At a press briefing in Hong Kong, Paul Mortimer-Lee, global head of market economics at BNP, affirmed that faster growth lies ahead if US economic indicators on money growth, consumer confidence and employment are anything to go by.
"We feel the US will lead the way to an improvement in the global economy, with Europe lagging behind, and Japan stuck in a deflationary snowdrift," he comments. "The worst is over in the US and the global economy could pick up surprisingly well even in the first half of the year. I don't think recovery will be monumentally fast, however, because the downturn has been fairly mild."
Given that 2001 was the year of cuts in interest rates globally triggered by the actions of the US Federal Reserve it might be reasonable to expect some increase in rates this year. Not so, according to Mortimer-Lee, especially when the recovery is still in its early stages.
"I dont think rates will go up this year: the next move in the Fed will probably be sideways," says Mortimer-Lee. "The corporate financing sector definitely overreached in the past, and consequently there was a sharp cutback in this last year. It could be some time before investment picks up again so I do not think the US will want to increase rates too soon."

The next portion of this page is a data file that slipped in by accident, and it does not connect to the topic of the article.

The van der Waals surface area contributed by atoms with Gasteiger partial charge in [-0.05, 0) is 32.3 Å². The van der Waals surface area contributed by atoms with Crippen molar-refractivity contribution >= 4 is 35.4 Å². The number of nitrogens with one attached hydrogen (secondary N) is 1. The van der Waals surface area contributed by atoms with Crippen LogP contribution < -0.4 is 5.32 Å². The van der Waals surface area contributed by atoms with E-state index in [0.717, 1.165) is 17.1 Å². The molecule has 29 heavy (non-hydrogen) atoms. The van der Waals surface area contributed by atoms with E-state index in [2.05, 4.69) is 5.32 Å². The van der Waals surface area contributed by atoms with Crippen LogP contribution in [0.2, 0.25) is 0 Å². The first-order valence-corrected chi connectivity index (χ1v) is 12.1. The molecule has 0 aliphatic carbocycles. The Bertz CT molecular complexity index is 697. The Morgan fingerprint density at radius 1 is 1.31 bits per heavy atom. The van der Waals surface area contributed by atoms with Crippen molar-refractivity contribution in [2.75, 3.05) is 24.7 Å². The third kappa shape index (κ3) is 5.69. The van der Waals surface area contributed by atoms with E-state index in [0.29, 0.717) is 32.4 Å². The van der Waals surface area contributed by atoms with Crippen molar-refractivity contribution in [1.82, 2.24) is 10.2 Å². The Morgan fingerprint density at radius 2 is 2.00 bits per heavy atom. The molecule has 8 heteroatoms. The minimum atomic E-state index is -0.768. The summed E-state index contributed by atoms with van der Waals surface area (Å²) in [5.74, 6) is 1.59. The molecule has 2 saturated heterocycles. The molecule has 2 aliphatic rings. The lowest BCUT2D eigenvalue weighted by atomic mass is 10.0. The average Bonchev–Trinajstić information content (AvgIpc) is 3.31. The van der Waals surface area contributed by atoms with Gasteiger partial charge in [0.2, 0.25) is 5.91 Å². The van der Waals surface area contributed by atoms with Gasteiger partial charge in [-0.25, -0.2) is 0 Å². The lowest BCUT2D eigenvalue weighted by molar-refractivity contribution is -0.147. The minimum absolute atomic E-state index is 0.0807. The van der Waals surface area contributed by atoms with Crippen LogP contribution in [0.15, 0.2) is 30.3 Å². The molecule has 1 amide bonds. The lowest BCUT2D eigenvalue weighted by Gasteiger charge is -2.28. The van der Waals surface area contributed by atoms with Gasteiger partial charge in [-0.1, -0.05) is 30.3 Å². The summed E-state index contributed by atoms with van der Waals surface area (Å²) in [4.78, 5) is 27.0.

Mortimer-Lee believes the pick-up in the US economy will be good news for everywhere else everywhere except Japan that is. "Japan's economy looks to be in deep trouble," he asserts, echoing the thoughts of most observers. "I cannot see recovery happening there for a long time: the domestic economy looks awful. Consumer income is falling and even though prices are as well, that is no recipe for people to spend because the economy is so weak."
In terms of specific problems, Mortimer-Lee points to decay in the banking system, which has negative spin-off effects for the rest of the economy. "Domestic demand is weak because the banking system is broken," he says. "The government knows this, but is looking at external factors US recovery and a weak Yen to spur growth. It is looking at a policy of a weak Yen [around 150 to the US$] to get prices up, but there are problems with this.
"It is has been difficult enough for Prime Minister Koizumi to push through reforms even when his popularity was high, so it will be even more difficult when it is as low as it is now" adds Mortimer-Lee. "The important thing is to sort out the banks and it needs a lot of public expenditure to beef up the system."
As for what impact, events in the US and Japan will have on the rest of Asia, BNP Paribas has not changed its growth forecasts that it set in November. And while it might be tempting to think that the positive signs coming out of the US will have a corresponding effect in Asia, countries in the region should still heed the advice of one of Mortimer-Lee's colleagues.
Andrew Freris, chief economist for the Asia-Pacific region at BNP, repeatedly spoke last year of the need for Asian countries to look at domestic and regional circumstances as the most important driver of economic fortunes in the region. And that may be even more important in determining the region's success or failure in 2002 than what transpires in the US.